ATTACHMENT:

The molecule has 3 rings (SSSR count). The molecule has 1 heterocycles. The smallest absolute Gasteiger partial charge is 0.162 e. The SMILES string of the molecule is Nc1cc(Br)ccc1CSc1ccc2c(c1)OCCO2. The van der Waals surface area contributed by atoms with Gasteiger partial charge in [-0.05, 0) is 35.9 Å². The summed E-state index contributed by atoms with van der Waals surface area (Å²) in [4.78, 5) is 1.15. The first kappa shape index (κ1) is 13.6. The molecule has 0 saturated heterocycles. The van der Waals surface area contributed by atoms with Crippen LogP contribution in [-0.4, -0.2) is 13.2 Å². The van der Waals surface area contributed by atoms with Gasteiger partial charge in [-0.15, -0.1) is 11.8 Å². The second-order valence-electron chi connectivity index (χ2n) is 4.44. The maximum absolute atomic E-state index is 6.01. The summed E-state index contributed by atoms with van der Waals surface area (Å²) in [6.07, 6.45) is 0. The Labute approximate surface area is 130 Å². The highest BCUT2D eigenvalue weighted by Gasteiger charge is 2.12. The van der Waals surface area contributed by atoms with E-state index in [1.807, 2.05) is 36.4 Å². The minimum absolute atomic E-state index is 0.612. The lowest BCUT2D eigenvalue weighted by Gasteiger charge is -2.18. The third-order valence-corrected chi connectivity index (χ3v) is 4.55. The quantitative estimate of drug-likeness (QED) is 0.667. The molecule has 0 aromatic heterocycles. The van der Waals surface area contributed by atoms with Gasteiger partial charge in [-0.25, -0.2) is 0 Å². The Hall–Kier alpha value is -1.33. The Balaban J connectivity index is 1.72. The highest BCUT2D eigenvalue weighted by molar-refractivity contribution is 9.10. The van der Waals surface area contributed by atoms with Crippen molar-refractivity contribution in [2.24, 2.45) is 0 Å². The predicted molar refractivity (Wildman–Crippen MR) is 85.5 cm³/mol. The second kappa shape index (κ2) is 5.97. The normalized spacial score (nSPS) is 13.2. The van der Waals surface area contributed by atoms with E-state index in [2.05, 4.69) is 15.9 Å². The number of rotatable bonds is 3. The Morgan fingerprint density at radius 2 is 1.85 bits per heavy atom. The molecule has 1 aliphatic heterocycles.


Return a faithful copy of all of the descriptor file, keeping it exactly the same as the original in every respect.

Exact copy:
The molecule has 3 rings (SSSR count). The molecule has 1 heterocycles. The smallest absolute Gasteiger partial charge is 0.162 e. The SMILES string of the molecule is Nc1cc(Br)ccc1CSc1ccc2c(c1)OCCO2. The van der Waals surface area contributed by atoms with Gasteiger partial charge in [-0.05, 0) is 35.9 Å². The summed E-state index contributed by atoms with van der Waals surface area (Å²) in [4.78, 5) is 1.15. The first kappa shape index (κ1) is 13.6. The molecule has 0 saturated heterocycles. The van der Waals surface area contributed by atoms with Crippen LogP contribution in [-0.4, -0.2) is 13.2 Å². The van der Waals surface area contributed by atoms with Gasteiger partial charge in [-0.15, -0.1) is 11.8 Å². The second-order valence-electron chi connectivity index (χ2n) is 4.44. The maximum absolute atomic E-state index is 6.01. The summed E-state index contributed by atoms with van der Waals surface area (Å²) in [6.07, 6.45) is 0. The Labute approximate surface area is 130 Å². The highest BCUT2D eigenvalue weighted by Gasteiger charge is 2.12. The van der Waals surface area contributed by atoms with E-state index in [1.807, 2.05) is 36.4 Å². The minimum absolute atomic E-state index is 0.612. The lowest BCUT2D eigenvalue weighted by Gasteiger charge is -2.18. The third-order valence-corrected chi connectivity index (χ3v) is 4.55. The quantitative estimate of drug-likeness (QED) is 0.667. The molecule has 0 aromatic heterocycles. The van der Waals surface area contributed by atoms with Gasteiger partial charge in [-0.25, -0.2) is 0 Å². The Hall–Kier alpha value is -1.33. The Balaban J connectivity index is 1.72. The highest BCUT2D eigenvalue weighted by molar-refractivity contribution is 9.10. The van der Waals surface area contributed by atoms with Crippen molar-refractivity contribution in [2.24, 2.45) is 0 Å². The predicted molar refractivity (Wildman–Crippen MR) is 85.5 cm³/mol. The second kappa shape index (κ2) is 5.97. The normalized spacial score (nSPS) is 13.2. The van der Waals surface area contributed by atoms with E-state index in [2.05, 4.69) is 15.9 Å². The number of rotatable bonds is 3. The Morgan fingerprint density at radius 2 is 1.85 bits per heavy atom. The molecule has 1 aliphatic heterocycles.